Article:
Referring now to FIG. 6, an improved drill bit 66 according to the present invention is shown. Bit 66 may be made of stainless steel, carbide or other material of any desired hardness. Also, the shank 68 of drill bit 66 may be press-fitted with an insertion depth-limiting ring 72, if desired.
As shown in FIG. 6, that portion of the cylindrical wall 67 of shank 68 adjacent butt end 69 of bit 66 is undercut, leaving a central coaxial stem 73 extending rearward from an annular flange wall 76. An annular shaped wear reduction ring 75 is fitted coaxially over stem 73.
Wear reduction ring 75 is made of a material which is substantially softer than the material from which collet 40 is made. Also, the material of which wear reduction ring 75 is made preferably has a relatively low coefficient of sliding friction in contact with the steel of which collet 60 is made. Thus, a suitable choice of materials for wear reduction ring 75 would be nylon, TEFLON, DELRIN or similar plastic.
Ring 75 preferably has a length equal to the length of the stem 73. The outer diameter of ring 75 is preferably approximately equal to the diameter of shank 68. Desirably, the rear annular surface 76 of ring 76 is chamfered.
Now when a collet 40 is moved downward into contact with shank 68 of drill bit 66, any misalignment between the longitudinal axes of the drill and collet will cause wear reduction ring 75 to initially contact bore wall 51 of the collet. As the collet moves downward relative to shank 68 of bit 66, the softness of ring 75 ensures that bore wall 51 will not be scuffed. Also, the lubricity of ring 75 facilitates sliding motion of the collet 20 relative to the ring, thus assuring that a large downwardly directed force cannot be exerted on shank 68 of drill bit 66. Thus, the novel drill bit 66, fitted with wear reduction ring 75 as described, greatly reduces collet wear, and minimizes the possibility of a collet pushing a drill bit through its insertion depth limiting ring, during tool change.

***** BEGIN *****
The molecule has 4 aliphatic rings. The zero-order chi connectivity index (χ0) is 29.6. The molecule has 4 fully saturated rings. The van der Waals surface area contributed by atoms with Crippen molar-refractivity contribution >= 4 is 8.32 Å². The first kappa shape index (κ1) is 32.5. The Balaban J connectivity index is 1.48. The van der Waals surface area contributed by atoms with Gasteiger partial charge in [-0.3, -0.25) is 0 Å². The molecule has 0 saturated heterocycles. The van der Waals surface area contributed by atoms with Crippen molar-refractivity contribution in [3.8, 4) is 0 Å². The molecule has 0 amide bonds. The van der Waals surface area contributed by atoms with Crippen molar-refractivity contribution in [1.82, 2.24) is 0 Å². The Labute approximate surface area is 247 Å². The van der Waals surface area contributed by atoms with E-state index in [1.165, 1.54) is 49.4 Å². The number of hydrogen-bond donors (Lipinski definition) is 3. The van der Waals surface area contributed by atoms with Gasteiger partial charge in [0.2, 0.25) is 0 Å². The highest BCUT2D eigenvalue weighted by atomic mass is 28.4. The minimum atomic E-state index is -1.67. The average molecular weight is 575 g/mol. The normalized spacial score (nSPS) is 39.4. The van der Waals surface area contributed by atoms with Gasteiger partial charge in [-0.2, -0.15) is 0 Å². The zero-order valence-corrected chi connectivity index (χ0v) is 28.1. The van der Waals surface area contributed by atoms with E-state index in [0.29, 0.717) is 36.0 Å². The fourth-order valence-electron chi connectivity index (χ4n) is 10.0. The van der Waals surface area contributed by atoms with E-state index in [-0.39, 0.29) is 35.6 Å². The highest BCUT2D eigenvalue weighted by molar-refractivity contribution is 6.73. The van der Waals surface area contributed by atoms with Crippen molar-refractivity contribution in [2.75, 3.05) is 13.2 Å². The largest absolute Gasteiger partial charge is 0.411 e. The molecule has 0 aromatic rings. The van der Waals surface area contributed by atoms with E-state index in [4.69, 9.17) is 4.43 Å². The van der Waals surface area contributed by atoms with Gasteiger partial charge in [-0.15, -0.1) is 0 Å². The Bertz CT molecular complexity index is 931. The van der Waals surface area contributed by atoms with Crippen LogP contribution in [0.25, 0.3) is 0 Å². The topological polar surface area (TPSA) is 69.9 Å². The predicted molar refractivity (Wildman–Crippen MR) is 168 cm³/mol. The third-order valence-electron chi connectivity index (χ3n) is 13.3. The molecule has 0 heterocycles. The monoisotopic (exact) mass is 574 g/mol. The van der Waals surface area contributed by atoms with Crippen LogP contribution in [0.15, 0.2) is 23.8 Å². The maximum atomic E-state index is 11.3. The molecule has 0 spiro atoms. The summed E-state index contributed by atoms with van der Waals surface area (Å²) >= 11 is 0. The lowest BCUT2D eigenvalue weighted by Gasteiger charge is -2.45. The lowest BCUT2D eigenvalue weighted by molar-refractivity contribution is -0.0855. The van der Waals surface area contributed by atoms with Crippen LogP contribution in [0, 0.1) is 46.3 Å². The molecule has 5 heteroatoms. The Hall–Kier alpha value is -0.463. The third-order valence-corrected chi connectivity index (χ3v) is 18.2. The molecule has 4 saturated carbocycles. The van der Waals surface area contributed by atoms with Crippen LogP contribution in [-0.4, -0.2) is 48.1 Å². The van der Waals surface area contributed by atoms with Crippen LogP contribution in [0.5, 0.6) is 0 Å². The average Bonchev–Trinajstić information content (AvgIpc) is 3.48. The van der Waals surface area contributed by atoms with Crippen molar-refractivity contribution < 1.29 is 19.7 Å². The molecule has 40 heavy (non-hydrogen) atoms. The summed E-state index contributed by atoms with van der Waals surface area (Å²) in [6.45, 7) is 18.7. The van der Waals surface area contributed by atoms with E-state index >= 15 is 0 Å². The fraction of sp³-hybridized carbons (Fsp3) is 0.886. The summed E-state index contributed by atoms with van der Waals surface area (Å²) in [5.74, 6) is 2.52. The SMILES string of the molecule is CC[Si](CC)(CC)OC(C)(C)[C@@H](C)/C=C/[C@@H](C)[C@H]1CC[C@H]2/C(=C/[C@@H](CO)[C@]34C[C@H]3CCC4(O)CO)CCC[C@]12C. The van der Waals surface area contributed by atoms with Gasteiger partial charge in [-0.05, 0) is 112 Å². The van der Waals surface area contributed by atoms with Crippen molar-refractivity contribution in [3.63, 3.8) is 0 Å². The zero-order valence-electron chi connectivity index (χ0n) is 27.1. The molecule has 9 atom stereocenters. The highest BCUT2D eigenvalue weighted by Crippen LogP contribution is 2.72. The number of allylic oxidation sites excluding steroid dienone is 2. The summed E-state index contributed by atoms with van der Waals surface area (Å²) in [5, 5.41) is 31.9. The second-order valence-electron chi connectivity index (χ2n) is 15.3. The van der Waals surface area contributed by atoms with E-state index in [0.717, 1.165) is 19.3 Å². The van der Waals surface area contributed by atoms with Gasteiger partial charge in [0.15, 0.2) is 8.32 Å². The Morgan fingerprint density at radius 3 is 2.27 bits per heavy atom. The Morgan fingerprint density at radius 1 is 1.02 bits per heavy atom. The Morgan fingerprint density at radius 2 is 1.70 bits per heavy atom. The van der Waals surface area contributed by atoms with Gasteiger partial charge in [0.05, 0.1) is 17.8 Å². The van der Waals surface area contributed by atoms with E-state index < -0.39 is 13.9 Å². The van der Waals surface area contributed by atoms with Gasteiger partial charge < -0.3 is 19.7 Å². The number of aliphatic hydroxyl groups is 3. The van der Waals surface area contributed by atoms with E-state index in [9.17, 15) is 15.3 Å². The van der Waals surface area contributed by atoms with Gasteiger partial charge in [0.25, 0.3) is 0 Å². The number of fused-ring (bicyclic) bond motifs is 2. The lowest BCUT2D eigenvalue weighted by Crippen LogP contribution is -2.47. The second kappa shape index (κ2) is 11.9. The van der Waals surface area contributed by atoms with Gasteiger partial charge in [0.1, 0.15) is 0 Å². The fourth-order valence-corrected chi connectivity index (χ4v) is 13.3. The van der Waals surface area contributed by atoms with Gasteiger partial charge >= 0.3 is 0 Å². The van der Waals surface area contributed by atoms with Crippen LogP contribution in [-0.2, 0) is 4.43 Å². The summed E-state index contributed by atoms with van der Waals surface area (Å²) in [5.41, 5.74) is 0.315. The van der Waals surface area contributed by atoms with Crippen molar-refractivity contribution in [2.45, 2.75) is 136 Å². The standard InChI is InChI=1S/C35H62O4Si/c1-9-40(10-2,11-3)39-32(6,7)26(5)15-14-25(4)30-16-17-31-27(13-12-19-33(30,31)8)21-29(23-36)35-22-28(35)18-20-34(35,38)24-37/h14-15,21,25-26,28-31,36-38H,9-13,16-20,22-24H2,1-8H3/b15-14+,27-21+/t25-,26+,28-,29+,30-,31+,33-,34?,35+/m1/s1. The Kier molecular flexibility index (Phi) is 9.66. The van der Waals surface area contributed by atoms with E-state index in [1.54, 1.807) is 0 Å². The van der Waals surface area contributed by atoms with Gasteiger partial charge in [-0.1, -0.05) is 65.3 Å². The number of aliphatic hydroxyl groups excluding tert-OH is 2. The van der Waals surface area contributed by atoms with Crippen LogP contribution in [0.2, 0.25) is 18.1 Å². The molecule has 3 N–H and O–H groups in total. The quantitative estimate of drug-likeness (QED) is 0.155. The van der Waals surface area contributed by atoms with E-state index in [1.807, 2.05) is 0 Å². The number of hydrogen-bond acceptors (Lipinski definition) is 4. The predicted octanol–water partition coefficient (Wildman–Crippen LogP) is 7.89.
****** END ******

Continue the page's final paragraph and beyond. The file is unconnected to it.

Wear reduction ring 75 of drill bit 66 may be color coded, if desired, to indicate drill flute length, drill style (i.e., configuration) or other such parameters. Wear reduction ring 75 may also have imprinted thereon drill size, bar code information etc.
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|U.S. Classification||408/226, 408/144|
|Cooperative Classification||B23B31/005, Y10T408/907, Y10T408/78, B23B2226/61|
|Nov 14, 1995||REMI||Maintenance fee reminder mailed|
|Apr 5, 1996||FPAY||Fee payment|
Year of fee payment: 4
|Apr 5, 1996||SULP||Surcharge for late payment|
|Apr 7, 1996||LAPS||Lapse for failure to pay maintenance fees|
|Jun 18, 1996||FP||Expired due to failure to pay maintenance fee|
Effective date: 19960410